Whistleblowing in the surveillance age

This article appears in Bitcoin Magazine “The Inscription Question”. Click here to get your annual Bitcoin Magazine subscription.

Bitcoin enables the permanent recording of data in the public register. Yet whistleblowing on the blockchain remains a terrible idea.

Leaking information is a risky business. If you’ve acquired sensitive information (especially if you’re not supposed to have it), you can’t just send an email or post it to your Twitter feed. If you did, before you knew it, you would be tracked, identified, and thrown in jail, while the resulting data would be quickly deleted.

By registering information on the Bitcoin blockchain, the data you have obtained cannot be deleted. Just as a Bitcoin transaction is final, so is all information published on the blockchain. Forever there, visible to everyone in the world. But what sounds like a great information leak scheme – call it WikiLeaks 2.0 – is actually not a very smart idea.

Protecting whistleblowers is of paramount importance for any sophisticated publisher. And it’s certainly not easy. By self-publishing data directly to the Bitcoin blockchain, you may miss important data points that could identify you as the source. Readers would not be able to verify the chain of custody further, potentially discrediting your leak. Furthermore, neither Bitcoin nor the Internet are privacy technologies, which could potentially lead to your identity being leaked to the public through various mechanisms.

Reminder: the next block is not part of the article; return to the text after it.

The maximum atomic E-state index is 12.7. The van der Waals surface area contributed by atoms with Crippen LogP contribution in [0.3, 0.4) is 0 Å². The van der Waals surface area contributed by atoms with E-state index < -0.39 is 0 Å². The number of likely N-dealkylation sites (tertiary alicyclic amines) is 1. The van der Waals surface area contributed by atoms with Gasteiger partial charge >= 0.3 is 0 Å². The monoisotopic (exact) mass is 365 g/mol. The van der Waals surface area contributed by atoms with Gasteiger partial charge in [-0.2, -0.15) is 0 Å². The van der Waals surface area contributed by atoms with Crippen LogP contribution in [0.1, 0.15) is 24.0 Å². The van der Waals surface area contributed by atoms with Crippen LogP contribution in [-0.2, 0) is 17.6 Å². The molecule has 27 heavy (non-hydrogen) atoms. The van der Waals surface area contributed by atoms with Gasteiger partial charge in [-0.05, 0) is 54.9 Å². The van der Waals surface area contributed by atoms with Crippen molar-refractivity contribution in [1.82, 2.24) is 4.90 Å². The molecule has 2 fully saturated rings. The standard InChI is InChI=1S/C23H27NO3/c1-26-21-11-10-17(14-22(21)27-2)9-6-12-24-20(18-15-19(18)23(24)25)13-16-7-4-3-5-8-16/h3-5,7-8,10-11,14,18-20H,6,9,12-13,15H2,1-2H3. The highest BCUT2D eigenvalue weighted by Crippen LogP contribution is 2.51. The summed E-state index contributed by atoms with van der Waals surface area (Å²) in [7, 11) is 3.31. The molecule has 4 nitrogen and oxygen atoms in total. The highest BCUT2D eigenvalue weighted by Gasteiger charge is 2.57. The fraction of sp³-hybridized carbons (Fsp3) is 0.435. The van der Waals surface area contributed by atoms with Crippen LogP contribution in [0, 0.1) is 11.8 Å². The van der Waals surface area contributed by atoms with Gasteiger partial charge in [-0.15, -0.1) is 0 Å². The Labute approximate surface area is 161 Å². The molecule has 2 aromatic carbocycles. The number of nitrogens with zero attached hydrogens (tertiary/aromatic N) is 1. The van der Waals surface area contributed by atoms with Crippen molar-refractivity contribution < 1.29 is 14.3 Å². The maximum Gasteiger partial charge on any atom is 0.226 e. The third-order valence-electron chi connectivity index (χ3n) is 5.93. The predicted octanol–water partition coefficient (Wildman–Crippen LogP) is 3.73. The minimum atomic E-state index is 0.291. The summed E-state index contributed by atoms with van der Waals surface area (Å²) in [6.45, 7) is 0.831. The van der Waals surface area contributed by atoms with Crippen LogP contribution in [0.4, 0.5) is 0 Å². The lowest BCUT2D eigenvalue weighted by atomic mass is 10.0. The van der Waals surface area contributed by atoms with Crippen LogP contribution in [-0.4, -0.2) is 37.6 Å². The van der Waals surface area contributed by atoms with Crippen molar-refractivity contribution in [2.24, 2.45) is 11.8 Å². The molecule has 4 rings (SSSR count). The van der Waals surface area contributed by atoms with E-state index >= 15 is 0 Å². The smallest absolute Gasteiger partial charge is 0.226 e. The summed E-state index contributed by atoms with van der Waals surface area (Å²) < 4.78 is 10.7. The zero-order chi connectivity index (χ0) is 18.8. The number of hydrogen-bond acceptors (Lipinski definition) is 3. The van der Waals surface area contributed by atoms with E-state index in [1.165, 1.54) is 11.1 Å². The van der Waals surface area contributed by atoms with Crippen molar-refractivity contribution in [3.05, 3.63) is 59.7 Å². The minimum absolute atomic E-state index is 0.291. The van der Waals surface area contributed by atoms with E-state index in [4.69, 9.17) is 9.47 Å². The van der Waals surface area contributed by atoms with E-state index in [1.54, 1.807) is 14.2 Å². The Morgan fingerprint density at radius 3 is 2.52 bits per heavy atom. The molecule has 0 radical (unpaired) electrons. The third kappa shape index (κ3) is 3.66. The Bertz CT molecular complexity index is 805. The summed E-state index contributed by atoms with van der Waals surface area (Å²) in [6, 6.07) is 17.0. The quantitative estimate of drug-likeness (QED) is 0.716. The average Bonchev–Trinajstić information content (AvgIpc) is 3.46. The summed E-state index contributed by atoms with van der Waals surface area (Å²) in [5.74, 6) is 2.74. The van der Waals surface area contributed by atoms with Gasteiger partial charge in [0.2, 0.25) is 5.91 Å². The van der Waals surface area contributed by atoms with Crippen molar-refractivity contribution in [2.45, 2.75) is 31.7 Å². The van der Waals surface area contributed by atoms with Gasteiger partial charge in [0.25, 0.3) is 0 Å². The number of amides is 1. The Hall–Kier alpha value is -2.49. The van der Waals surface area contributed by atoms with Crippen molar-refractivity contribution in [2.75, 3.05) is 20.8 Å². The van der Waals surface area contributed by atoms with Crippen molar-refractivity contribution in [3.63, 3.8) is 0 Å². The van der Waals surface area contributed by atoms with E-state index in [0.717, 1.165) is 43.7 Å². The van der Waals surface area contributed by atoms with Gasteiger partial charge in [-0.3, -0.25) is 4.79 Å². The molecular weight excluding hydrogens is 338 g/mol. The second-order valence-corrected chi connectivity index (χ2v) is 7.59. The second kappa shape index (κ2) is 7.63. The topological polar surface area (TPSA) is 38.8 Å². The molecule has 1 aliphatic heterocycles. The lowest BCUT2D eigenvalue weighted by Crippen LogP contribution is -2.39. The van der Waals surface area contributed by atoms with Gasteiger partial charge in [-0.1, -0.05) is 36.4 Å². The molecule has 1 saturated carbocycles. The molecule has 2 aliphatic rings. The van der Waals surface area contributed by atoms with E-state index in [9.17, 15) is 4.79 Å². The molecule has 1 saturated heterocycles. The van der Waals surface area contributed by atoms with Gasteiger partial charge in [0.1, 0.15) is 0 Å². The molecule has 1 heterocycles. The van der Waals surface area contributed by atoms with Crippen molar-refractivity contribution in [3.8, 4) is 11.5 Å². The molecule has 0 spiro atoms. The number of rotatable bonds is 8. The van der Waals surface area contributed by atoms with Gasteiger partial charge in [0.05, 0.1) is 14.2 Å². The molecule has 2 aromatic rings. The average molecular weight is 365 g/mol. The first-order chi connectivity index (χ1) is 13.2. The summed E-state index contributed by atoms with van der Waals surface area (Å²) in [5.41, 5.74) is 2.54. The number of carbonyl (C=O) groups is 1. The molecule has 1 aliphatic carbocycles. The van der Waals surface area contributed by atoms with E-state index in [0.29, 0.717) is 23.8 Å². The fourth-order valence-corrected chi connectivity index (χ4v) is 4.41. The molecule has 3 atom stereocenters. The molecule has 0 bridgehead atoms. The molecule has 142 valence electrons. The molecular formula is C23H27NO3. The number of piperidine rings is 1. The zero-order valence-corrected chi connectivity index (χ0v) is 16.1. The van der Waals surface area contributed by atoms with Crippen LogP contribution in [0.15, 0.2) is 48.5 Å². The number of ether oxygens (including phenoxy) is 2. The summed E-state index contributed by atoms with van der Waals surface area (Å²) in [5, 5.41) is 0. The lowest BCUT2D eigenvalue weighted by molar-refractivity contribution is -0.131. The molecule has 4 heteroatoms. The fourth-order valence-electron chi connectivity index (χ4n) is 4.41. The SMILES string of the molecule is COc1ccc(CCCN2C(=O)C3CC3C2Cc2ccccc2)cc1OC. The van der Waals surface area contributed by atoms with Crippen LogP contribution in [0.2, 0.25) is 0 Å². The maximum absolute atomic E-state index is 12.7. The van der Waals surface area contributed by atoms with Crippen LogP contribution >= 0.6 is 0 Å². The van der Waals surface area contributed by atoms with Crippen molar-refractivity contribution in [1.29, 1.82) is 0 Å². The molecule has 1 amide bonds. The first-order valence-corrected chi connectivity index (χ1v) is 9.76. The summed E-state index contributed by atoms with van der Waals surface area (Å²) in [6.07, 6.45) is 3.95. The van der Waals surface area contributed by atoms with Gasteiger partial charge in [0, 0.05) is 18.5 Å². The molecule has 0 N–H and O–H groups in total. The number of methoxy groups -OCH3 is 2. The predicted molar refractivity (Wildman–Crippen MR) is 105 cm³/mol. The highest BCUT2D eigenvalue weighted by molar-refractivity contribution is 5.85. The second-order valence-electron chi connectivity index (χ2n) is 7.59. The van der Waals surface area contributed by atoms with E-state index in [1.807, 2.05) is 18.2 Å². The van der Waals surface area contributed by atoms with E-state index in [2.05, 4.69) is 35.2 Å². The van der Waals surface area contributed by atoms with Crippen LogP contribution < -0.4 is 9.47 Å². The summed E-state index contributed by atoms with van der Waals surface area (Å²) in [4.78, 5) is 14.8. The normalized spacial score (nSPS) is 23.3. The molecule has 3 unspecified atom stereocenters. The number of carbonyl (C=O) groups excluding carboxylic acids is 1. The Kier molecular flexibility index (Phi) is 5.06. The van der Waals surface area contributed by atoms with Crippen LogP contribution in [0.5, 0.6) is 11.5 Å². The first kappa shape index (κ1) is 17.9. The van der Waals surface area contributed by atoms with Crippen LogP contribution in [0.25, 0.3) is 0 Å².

Watermarks and digital fingerprints

Many large companies use methods to identify sources of leaks, such as analyzing watermarks and digital fingerprints. Watermarking is the act of altering a piece of data to make it uniquely identifiable, while digital fingerprints are derived from information inherent in most forms of digital communication. Both are largely invisible to the human eye.

A popular method of watermarking is to adjust text spacing on documents accessible to employees. The use of text spacing to watermark documents was used by Elon Musk at Tesla to identify the person behind a 2008 email leak that revealed the company had only $9 million in cash on hand. Each email sent at Tesla has a slightly different text spacing, creating a binary signature to identify the source of a leak.

Another way to watermark documents is through printers. Again, most printers, especially laser printers, usually invisible to the naked eye, form unique dot patterns on printed documents to identify the printer on which the document is printed.